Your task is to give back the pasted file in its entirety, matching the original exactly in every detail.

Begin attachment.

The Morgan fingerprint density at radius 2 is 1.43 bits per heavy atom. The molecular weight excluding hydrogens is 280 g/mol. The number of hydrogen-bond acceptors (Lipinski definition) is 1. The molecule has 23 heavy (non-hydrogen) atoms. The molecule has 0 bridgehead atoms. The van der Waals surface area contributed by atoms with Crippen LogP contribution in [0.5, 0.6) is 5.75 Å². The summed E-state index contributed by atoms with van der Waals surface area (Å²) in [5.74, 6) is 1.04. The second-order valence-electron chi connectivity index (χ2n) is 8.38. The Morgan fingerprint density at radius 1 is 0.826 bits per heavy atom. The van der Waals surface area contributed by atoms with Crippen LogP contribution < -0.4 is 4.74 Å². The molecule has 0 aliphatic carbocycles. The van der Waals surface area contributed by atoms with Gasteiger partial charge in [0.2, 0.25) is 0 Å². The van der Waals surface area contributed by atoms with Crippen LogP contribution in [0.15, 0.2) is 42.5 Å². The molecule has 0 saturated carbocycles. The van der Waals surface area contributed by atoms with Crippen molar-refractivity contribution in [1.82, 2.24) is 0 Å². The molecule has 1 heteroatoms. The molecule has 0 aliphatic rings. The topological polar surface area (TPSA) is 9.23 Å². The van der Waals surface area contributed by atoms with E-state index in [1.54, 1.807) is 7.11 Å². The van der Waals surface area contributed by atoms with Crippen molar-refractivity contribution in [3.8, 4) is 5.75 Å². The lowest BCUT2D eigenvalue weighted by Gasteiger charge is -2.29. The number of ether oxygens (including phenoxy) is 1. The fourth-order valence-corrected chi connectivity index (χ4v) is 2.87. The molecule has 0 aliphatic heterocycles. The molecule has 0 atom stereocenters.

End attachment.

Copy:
The Morgan fingerprint density at radius 2 is 1.43 bits per heavy atom. The molecular weight excluding hydrogens is 280 g/mol. The number of hydrogen-bond acceptors (Lipinski definition) is 1. The molecule has 23 heavy (non-hydrogen) atoms. The molecule has 0 bridgehead atoms. The van der Waals surface area contributed by atoms with Crippen LogP contribution in [0.5, 0.6) is 5.75 Å². The summed E-state index contributed by atoms with van der Waals surface area (Å²) in [5.74, 6) is 1.04. The second-order valence-electron chi connectivity index (χ2n) is 8.38. The Morgan fingerprint density at radius 1 is 0.826 bits per heavy atom. The van der Waals surface area contributed by atoms with Crippen LogP contribution < -0.4 is 4.74 Å². The molecule has 0 aliphatic carbocycles. The van der Waals surface area contributed by atoms with Gasteiger partial charge in [0.2, 0.25) is 0 Å². The van der Waals surface area contributed by atoms with Crippen LogP contribution in [0.15, 0.2) is 42.5 Å². The molecule has 0 saturated carbocycles. The van der Waals surface area contributed by atoms with Crippen molar-refractivity contribution in [1.82, 2.24) is 0 Å². The molecule has 1 heteroatoms. The molecule has 0 aliphatic rings. The topological polar surface area (TPSA) is 9.23 Å². The van der Waals surface area contributed by atoms with E-state index in [1.54, 1.807) is 7.11 Å². The van der Waals surface area contributed by atoms with Crippen molar-refractivity contribution in [3.8, 4) is 5.75 Å². The lowest BCUT2D eigenvalue weighted by Gasteiger charge is -2.29. The number of ether oxygens (including phenoxy) is 1. The fourth-order valence-corrected chi connectivity index (χ4v) is 2.87. The molecule has 0 aliphatic heterocycles. The molecule has 0 atom stereocenters.